A consistent challenge we face when supporting clients is the perceived complexity of Maintenance and Work Management KPIs. This is an issue that will be familiar to many organisations wherein those who live and breathe KPIs find them a doddle - easy and straightforward while those who use them less often find them murder - cumbersome and impenetrable to the point of uselessness.
This means that whatever insight KPIs can provide is lost to many and the recording of them becomes for the most part redundant.
Given this we thought it would be useful to provide a brief overview of two of the most common industry KPIs and their use to hopefully allow anyone within an organisation to better understand their company’s work management performance.
Most Work Management KPIs are designed to measure and/or ensure three things:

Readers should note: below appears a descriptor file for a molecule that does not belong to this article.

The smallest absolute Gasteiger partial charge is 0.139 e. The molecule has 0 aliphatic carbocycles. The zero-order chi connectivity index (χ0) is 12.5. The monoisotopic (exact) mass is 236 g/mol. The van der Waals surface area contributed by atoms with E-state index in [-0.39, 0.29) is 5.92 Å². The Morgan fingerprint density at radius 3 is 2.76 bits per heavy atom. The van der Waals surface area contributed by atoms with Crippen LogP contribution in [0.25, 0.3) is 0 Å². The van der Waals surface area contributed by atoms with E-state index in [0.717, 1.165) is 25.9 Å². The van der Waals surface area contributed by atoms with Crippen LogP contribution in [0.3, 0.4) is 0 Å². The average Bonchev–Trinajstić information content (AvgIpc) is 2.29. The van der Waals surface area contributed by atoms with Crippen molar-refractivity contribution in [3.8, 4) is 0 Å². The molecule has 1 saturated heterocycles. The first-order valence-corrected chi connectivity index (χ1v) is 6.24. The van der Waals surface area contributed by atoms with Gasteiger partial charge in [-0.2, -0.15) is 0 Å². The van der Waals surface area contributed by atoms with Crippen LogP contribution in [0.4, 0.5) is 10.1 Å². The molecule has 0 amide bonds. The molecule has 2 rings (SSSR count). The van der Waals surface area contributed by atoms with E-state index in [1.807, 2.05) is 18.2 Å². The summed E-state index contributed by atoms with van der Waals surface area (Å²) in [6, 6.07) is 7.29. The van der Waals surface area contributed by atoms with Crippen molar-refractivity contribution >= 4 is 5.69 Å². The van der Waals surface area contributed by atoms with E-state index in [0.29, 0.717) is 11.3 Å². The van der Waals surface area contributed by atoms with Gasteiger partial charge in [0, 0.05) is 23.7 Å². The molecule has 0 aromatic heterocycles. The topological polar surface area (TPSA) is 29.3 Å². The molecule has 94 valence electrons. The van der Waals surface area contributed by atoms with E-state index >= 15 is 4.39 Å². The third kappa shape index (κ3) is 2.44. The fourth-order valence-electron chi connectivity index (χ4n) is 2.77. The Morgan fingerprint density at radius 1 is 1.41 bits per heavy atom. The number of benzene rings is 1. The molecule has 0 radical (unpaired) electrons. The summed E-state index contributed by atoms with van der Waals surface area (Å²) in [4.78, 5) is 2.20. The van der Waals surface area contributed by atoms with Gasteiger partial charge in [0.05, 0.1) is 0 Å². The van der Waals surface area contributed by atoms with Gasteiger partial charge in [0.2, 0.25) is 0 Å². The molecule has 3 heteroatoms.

- Risk is being managed effectively.
- Work is completed before negative consequence occurs
- Work is carried out efficiently
Maintenance work falls into two basic categories:
Preventative Maintenance and Defect Maintenance.
Preventative Maintenance is work which is carried out as part of a pre-determined strategy to avoid a piece of equipment failing.
Defect Maintenance is maintenance to fix something that is broken.
Both maintenance types will have an associated date that they must be executed by before the likelihood of negative consequences becomes too high to accept.